Book Rec: Into the Magic Shop

Updated: Jan 8, 2020

For Christmas I received a very thoughtful gift from my boyfriend's niece. It was a book called Into the Magic Shop by James "Jim" R. Doty, MD, which was recommended to her by her friend's mom, a hypnotherapist. My boyfriend's niece told me it was about calling in what you want in your life and then manifesting it. Perfect! This book would help me gear up for kicking off a great new year starting in the *Spring.

The book is autobiographical and starts with Dr. Doty describing his childhood during the 60s in Lancaster, CA. He grew up in poverty, his father was an alcoholic, and his mother struggled with depression. Despite the hardships he faced at home, he loved doing magic tricks as a kid. One summer day, Dr. Doty happened to stumble upon a local magic shop where he met the shop owner's mother, Ruth. Ruth offered to show him the real magic of making his dreams come true if he promised to visit her everyday for 6 weeks, which he did. (I'll leave it up to you to read about Ruth's 4 magic tricks.) The book goes on following the story of how Dr. Doty became a successful neurosurgeon and attained the wealth that he dreamed about as a little boy. Although he amassed the fame and fortune he desired, Dr. Doty talks about what happens when ego gets in the way of the heart. Anyone can learn Ruth's magic tricks and practice them often, but they really take a lifetime to master.

A takeaway I got from the book was of the balance between the heart and brain. There are definitely times when you have to be rational and logical. Dr. Doty, for example, has to be like a machine when he's in the operating room. The standard to complex surgeries he performs need to be done methodically, especially when some of the surgeries are matters of life or death. But the compassion and empathy he has for his patients, in addition to his technical skills and highly trained background, are what make him a great doctor.

I found the book to be a solid read, and there were some parts that particularly resonated with me as they related to my own wellness journey.

Excerpt from the book:

"There are two ways to picture yourself in your head. One way is as if you're watching a movie of yourself. The other way is as if you are looking out at the world through your own eyes."

My thoughts: This can be a total game changer for reaching any goal. I admittedly picture myself in my head the first way - watching a movie of myself. Case and point is when I'm trying to lose weight. It's so easy to see an image of the ideal physique in my mind, but it's much harder looking at the world through my eyes in the body of that ideal physique. When I did look at the world through my own eyes, I imagined what it would be like doing 20 full burpees straight without catching my breath. Haha. I could sense a slight sweat on my face but no heavy huffing and puffing. I could sense the high spring to my hop-ups and the tension in my triceps as my elbows are perfectly bent 90 degrees while doing the push-ups. So the end game to optimal weight loss for me isn't only about how I want to look but also how I want to feel. I realized that looking my ideal physique also entailed a feeling that I could achieve a higher level of fitness performance. Therefore, seeing yourself as if you are looking out at the world through your eyes is "believing in your magic" as Ruth puts it. What a refreshing change of perspective!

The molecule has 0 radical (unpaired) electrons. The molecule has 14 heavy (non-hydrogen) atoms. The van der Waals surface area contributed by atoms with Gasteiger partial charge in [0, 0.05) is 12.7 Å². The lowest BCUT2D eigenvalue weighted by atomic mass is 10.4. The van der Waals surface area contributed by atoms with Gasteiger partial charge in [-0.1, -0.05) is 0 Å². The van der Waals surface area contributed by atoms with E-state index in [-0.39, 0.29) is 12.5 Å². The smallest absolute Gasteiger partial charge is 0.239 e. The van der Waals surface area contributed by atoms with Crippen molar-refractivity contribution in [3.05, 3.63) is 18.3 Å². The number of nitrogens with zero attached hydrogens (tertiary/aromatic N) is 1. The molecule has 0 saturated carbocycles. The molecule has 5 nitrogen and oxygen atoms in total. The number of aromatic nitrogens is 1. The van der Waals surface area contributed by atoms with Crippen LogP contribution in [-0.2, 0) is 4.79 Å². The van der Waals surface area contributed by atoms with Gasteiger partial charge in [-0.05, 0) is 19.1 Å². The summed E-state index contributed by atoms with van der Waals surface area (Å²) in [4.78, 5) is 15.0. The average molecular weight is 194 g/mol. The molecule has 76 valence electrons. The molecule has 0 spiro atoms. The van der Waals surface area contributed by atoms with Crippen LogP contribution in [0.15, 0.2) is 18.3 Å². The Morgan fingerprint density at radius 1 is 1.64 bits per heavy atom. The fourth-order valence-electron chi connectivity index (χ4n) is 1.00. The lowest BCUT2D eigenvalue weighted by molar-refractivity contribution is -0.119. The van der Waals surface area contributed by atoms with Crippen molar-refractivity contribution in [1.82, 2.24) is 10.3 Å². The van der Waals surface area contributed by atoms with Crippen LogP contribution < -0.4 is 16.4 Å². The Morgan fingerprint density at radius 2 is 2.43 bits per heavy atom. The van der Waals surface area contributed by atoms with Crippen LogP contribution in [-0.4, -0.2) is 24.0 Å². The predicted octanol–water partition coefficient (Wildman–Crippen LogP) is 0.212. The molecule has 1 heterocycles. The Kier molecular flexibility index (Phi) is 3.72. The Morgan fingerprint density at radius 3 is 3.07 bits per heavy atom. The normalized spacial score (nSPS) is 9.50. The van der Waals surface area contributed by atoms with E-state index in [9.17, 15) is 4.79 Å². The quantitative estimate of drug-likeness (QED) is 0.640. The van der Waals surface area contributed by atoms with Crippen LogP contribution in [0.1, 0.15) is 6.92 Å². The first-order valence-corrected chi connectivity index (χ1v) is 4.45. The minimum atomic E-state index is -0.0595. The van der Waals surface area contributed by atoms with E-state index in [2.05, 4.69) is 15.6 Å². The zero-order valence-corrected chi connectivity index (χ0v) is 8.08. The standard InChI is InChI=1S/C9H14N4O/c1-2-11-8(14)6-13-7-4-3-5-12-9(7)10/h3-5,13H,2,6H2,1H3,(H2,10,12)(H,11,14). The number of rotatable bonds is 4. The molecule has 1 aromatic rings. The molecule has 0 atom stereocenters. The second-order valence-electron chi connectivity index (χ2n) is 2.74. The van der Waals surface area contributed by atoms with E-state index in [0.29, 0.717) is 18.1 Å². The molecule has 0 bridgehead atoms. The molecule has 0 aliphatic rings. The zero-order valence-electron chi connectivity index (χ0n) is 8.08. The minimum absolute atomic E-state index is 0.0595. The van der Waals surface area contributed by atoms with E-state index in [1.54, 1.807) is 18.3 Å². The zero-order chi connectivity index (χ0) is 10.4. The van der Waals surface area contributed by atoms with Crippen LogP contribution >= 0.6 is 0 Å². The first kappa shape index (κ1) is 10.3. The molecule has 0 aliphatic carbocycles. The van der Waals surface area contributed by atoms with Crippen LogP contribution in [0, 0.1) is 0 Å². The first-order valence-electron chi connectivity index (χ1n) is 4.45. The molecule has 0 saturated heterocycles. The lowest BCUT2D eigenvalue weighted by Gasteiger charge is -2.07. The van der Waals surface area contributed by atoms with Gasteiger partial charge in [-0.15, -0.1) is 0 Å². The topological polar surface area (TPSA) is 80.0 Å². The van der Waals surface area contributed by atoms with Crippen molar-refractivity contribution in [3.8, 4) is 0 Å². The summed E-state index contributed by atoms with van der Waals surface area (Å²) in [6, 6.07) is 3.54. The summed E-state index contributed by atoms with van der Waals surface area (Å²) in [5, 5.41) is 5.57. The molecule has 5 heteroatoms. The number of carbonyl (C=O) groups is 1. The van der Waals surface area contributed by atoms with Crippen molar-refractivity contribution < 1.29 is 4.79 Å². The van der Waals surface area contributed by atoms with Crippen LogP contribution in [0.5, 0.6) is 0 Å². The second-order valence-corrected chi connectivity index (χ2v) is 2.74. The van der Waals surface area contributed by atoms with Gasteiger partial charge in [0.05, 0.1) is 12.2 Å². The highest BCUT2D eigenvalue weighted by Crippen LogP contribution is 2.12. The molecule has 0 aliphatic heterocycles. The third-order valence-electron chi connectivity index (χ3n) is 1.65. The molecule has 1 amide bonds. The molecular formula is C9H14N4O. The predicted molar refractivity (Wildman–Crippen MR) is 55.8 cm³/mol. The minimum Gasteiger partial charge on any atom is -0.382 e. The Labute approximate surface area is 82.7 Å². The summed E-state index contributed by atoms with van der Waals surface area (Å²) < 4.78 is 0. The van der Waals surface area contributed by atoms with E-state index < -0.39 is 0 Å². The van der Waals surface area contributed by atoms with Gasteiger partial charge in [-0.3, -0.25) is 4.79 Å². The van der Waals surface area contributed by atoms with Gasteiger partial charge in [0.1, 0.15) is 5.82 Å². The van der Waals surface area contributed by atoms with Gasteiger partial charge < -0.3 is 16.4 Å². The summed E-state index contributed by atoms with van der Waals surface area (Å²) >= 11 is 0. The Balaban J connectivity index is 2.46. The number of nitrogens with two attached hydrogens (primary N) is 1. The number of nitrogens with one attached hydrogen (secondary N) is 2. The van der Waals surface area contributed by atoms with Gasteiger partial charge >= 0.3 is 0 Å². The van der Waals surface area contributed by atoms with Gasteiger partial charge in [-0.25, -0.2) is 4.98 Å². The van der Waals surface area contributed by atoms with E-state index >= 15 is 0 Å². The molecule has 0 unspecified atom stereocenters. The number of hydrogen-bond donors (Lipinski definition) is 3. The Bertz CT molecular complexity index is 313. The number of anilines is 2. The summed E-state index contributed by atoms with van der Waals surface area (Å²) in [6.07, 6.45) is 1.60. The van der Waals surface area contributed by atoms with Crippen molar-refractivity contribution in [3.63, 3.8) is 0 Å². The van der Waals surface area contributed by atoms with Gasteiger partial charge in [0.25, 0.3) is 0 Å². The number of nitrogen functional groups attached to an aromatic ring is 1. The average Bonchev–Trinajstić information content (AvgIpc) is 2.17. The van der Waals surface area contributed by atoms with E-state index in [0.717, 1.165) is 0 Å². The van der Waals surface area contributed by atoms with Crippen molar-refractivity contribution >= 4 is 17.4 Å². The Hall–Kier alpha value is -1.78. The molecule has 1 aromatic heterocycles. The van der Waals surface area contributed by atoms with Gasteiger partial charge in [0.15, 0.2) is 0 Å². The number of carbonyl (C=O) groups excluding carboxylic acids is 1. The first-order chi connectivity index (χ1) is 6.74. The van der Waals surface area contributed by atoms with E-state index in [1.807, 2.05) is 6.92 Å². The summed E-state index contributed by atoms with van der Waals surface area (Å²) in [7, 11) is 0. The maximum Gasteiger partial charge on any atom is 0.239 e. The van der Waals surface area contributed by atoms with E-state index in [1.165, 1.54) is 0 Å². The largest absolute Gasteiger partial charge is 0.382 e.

Excerpt from the book:

"My quest that began in the magic shop had taken me on a journey inward, but my journey wasn't over. I knew I had to travel outward."

My thoughts: Life is like a box of chocolates, but life is like a spiral to me too, hence the OTW2Wellness logo. (I even wrote a blog post about it.) The road ahead of us and behind us look straight into the horizon, but we're really just following the shape of a spiral if you look at life from a higher consciousness. We go inward, we go outward. And at many times in our lives, we return to a point where we have to reevaluate if we believe the dogmas from our childhood, feel the same way about certain people, need to change our goals from 5 years ago, etc.

Excerpt from the book:

"Yes, we can create anything we want, but it is only the intelligence of the heart that can tell us what's worth creating."

My thoughts: People frequently throw around the phrase, "create your own reality." What it really means to me is we create experiences that bring meaning and purpose to our lives. So if you want to live a happy life, you might as well do everything with heart... a place of love. Being heart-led brings us joy from the pursuits that truly give us passion. Having an open heart allows us to be altruistic and show compassion toward others, which in turn creates much more worthwhile relationships and powerful connections. This was another major takeaway I got from the book: things I may want may not necessarily be the best for me, so I ought to be mindful about being authentic and making decisions that are for my highest good and the good of all.

* Spring: I don't really go by January 1 of the Gregorian calendar as a "new year." I was taught to flow with the seasons, which was the way of our ancestors. When you think about it, January 1 (in the Northern Hemisphere at least) is right in the middle of Winter. It's no wonder people's resolutions fizzle out by February as it's still technically Winter. Energetically the winter is a time of hibernation, so rest, relax... and dream. Spring is about birthing those ideas. Then by the time summer rolls out the ideas you birthed in the Spring should have been brought to fruition, and now you're just out there doing the damn thing! During the Fall you're reaping the benefits of your work and turning down for Winter again. Ooh, another spiral.

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